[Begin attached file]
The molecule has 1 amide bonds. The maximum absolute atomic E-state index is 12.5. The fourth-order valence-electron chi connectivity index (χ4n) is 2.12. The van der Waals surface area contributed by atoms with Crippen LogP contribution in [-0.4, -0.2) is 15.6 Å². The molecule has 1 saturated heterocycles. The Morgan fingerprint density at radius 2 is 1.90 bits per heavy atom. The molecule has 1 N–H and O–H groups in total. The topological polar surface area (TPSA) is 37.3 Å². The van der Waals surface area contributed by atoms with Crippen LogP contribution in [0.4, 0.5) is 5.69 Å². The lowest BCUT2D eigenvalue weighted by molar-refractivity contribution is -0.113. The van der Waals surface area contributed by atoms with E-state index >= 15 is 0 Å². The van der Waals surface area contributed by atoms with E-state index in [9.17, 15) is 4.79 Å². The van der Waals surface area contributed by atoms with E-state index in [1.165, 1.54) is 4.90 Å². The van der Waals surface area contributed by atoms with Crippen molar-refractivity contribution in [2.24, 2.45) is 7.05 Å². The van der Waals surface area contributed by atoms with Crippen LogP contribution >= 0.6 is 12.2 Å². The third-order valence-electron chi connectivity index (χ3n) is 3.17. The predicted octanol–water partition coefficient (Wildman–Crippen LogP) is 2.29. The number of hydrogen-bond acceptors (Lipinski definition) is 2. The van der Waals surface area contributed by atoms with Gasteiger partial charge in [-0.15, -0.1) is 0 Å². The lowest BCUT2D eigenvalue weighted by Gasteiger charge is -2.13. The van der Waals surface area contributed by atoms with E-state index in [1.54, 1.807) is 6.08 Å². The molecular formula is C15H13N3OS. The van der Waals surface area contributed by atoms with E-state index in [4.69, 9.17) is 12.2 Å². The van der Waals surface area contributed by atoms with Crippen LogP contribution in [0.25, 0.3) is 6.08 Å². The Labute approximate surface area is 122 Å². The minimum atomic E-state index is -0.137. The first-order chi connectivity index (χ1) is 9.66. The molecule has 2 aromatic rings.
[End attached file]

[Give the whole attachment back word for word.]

The molecule has 1 amide bonds. The maximum absolute atomic E-state index is 12.5. The fourth-order valence-electron chi connectivity index (χ4n) is 2.12. The van der Waals surface area contributed by atoms with Crippen LogP contribution in [-0.4, -0.2) is 15.6 Å². The molecule has 1 saturated heterocycles. The Morgan fingerprint density at radius 2 is 1.90 bits per heavy atom. The molecule has 1 N–H and O–H groups in total. The topological polar surface area (TPSA) is 37.3 Å². The van der Waals surface area contributed by atoms with Crippen LogP contribution in [0.4, 0.5) is 5.69 Å². The lowest BCUT2D eigenvalue weighted by molar-refractivity contribution is -0.113. The van der Waals surface area contributed by atoms with E-state index >= 15 is 0 Å². The van der Waals surface area contributed by atoms with E-state index in [9.17, 15) is 4.79 Å². The van der Waals surface area contributed by atoms with E-state index in [1.165, 1.54) is 4.90 Å². The van der Waals surface area contributed by atoms with Crippen molar-refractivity contribution in [2.24, 2.45) is 7.05 Å². The van der Waals surface area contributed by atoms with Crippen LogP contribution >= 0.6 is 12.2 Å². The third-order valence-electron chi connectivity index (χ3n) is 3.17. The predicted octanol–water partition coefficient (Wildman–Crippen LogP) is 2.29. The number of hydrogen-bond acceptors (Lipinski definition) is 2. The van der Waals surface area contributed by atoms with Gasteiger partial charge in [-0.15, -0.1) is 0 Å². The lowest BCUT2D eigenvalue weighted by Gasteiger charge is -2.13. The van der Waals surface area contributed by atoms with E-state index in [1.54, 1.807) is 6.08 Å². The molecular formula is C15H13N3OS. The van der Waals surface area contributed by atoms with E-state index in [4.69, 9.17) is 12.2 Å². The van der Waals surface area contributed by atoms with Crippen LogP contribution in [0.25, 0.3) is 6.08 Å². The Labute approximate surface area is 122 Å². The minimum atomic E-state index is -0.137. The first-order chi connectivity index (χ1) is 9.66. The molecule has 2 aromatic rings.